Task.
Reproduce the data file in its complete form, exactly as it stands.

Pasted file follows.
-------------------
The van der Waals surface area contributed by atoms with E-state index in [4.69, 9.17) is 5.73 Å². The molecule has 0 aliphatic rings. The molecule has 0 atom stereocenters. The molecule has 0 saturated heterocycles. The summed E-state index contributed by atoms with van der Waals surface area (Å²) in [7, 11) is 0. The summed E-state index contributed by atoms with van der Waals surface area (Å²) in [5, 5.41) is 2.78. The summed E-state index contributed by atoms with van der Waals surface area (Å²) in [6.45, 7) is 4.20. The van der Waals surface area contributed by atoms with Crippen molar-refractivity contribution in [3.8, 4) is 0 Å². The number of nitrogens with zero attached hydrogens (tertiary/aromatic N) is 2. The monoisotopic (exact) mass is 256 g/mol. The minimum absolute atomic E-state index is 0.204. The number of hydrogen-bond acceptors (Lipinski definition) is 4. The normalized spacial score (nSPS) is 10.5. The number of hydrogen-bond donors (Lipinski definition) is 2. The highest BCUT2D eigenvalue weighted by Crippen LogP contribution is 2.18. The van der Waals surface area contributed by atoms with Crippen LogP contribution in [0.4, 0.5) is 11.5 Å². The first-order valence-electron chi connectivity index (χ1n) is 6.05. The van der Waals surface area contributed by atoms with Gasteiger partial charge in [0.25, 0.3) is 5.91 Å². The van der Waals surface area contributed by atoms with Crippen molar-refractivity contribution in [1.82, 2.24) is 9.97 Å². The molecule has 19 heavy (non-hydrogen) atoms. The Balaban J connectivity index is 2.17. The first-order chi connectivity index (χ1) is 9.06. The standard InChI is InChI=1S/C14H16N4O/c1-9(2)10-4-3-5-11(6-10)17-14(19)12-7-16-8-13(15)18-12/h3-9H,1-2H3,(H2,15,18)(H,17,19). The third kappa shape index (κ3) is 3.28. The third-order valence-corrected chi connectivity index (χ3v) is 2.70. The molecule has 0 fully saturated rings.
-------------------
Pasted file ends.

The van der Waals surface area contributed by atoms with E-state index in [4.69, 9.17) is 5.73 Å². The molecule has 0 aliphatic rings. The molecule has 0 atom stereocenters. The molecule has 0 saturated heterocycles. The summed E-state index contributed by atoms with van der Waals surface area (Å²) in [7, 11) is 0. The summed E-state index contributed by atoms with van der Waals surface area (Å²) in [5, 5.41) is 2.78. The summed E-state index contributed by atoms with van der Waals surface area (Å²) in [6.45, 7) is 4.20. The van der Waals surface area contributed by atoms with Crippen molar-refractivity contribution in [3.8, 4) is 0 Å². The number of nitrogens with zero attached hydrogens (tertiary/aromatic N) is 2. The monoisotopic (exact) mass is 256 g/mol. The minimum absolute atomic E-state index is 0.204. The number of hydrogen-bond acceptors (Lipinski definition) is 4. The normalized spacial score (nSPS) is 10.5. The number of hydrogen-bond donors (Lipinski definition) is 2. The highest BCUT2D eigenvalue weighted by Crippen LogP contribution is 2.18. The van der Waals surface area contributed by atoms with Crippen LogP contribution in [0.4, 0.5) is 11.5 Å². The first-order valence-electron chi connectivity index (χ1n) is 6.05. The van der Waals surface area contributed by atoms with Gasteiger partial charge in [0.25, 0.3) is 5.91 Å². The van der Waals surface area contributed by atoms with Crippen molar-refractivity contribution in [1.82, 2.24) is 9.97 Å². The molecule has 19 heavy (non-hydrogen) atoms. The Balaban J connectivity index is 2.17. The first-order chi connectivity index (χ1) is 9.06. The standard InChI is InChI=1S/C14H16N4O/c1-9(2)10-4-3-5-11(6-10)17-14(19)12-7-16-8-13(15)18-12/h3-9H,1-2H3,(H2,15,18)(H,17,19). The third kappa shape index (κ3) is 3.28. The third-order valence-corrected chi connectivity index (χ3v) is 2.70. The molecule has 0 fully saturated rings.